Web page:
The Difference between a Union and Non-Union Workplace

The Difference between a Union and Non-Union WorkplaceIf you’ve never worked in a union environment, you may not know the difference between a union and a non-union workplace.  Some of the nuances that distinguish union from non-union workplaces are quite complex, the reality of the difference comes down to who defines the work culture.  In a non-union work environment, the employer holds the majority of power.  This means the employer determines work expectations, sets wages, determines work schedules, and maintains independence over discipline, promotions, and other aspects of work culture.  On the other hand, in a union environment, employees have more control.  Through their union, employees can negotiate workplace contracts that include details about work expectations, wages, schedules, discipline, promotions, etc.  But, what else do you need to know about union and non-union environments?

Let’s start by discussing some of the pros and cons of working in a union environment.  Wages, benefits, security, and support are some of the reasons employees prefer a union environment.  Some estimates indicate union workers earn on average $200 more per week than non-union employees.  Additionally, union workers tend to receive medical benefits more often than non-union counterparts.  More than 90% of union workers are entitled to medical benefits compared to less than 70% of non-union workers.  Moreover, union employees’ spouses or domestic partners are more often included in this benefit coverage compared to non-union employees.

Another benefit of working in a union environment is job security.  In a union environment, the only way an employee can be dismissed is for just cause – this means they must exhibit serious misconduct (e.g. theft from the employer) to be fired.  Additionally, the support union employees receive from their peers allows for collective action if a worker feels they are being treated unfairly.  Sometimes, tare even rules in union workplaces to protect more senior staff from being overlooked for a promotion or a transfer to a new position.

Of course, there are some drawbacks to working in a union environment.  For example, all union members are expected to pay union dues which can cost up to a few hundred dollars per year.  There is also the fact that as a union member, you are part of a collective and you lose some of your autonomy.  Whether you agree with union decisions, you are bound to the employment contract they negotiate.  And, perhaps most unfortunate, many union workers report supervisors tend to be less collaborative.  This resulted in unionized workers feeling less trust, support, and partnership with management.

So, while outlining the basic differences between union and non-union workplaces is relatively straightforward, it is clear there are some underlying differences that must be carefully considered if you are entering a union or non-union workplace.  Plus, every union is different, so do your research and choose a workplace that fits for you and your values.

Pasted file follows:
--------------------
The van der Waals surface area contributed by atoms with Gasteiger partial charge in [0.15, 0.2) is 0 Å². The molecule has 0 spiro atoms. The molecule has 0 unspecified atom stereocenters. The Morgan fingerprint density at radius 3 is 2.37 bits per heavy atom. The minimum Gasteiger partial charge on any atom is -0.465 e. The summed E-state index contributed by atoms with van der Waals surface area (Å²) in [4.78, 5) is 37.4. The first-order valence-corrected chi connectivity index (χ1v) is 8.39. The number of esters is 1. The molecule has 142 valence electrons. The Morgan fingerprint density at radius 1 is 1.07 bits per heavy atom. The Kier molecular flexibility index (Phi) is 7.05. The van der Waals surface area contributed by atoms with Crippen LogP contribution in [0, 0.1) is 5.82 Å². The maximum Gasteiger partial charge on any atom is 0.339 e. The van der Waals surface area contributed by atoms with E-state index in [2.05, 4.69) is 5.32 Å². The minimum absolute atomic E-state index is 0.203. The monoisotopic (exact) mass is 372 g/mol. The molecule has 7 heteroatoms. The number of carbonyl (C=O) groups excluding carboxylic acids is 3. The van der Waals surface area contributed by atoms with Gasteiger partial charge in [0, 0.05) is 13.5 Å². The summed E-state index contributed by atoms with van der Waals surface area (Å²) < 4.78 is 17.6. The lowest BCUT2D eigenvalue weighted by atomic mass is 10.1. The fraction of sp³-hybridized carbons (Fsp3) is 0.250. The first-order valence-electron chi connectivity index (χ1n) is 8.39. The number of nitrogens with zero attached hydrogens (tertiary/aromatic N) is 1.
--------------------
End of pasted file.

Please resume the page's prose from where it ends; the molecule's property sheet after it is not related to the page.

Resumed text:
What is an Employment Resignation?

What is an Employment Resignation?

What is employment resignation?  It’s really quite simple.  Resignation is the process by which you officially end or terminate employment.  There are many ways to submit an employment resignation; depending on the nature of your employment contract or the laws in your province, you may resign verbally or in writing.  That being said, most employers will request written notification of your intent to resign – but why?

Human resources departments can be fastidious in their expectation to receive your employment resignation in writing.  Usually added to your personnel file, written notice of resignation provides your company a record of the date your employment ended.  This record can be used to protect the company in case any legal challenges come up, but it is also important with respect to processing the end of your employment for other legal reasons.  For example, in British Columbia, you are not eligible for employment insurance if you choose to resign.  Written notice of employment resignation is therefore used by your employer to file the necessary paperwork with government bodies.  Similarly, written notice of employment resignation is evidence that your employer did not terminate your employment – either with or without cause.

Many people see employment resignation as a difficult process, but it does not need to be viewed negatively.  Life circumstances change, sometimes there is a poor fit between you and your company, or you may be pursuing new challenges or opportunities.  Whatever your reasons for terminating your employment, the way you resign says a lot about you professionally.  Consider the company you work for and the position you hold when deciding to resign.  In many provinces, you are not legally required to provide any notice of termination – but how will this affect the company you work for and your ability to get a reference?  Alternatively, you may have signed an employment contract that very clearly outlines your responsibilities when you resign your employment.  Take care to provide your company with adequate and respectful notice.

Some other tips for employment resignation is to be brief.  Your written notice of employment resignation should include the current date, the final date of your employment, your name, and signature.  You are not required to provide a reason for your resignation, but many find it easiest to include something about “seeking new opportunities” to make the resignation more palatable to your employer.  At a minimum, it is usually recommended to provide 2 weeks’ notice of resignation.  Again, you’ll want to carefully consider your position, the impact of your resignation, and your employment contract in formatting your resignation letter.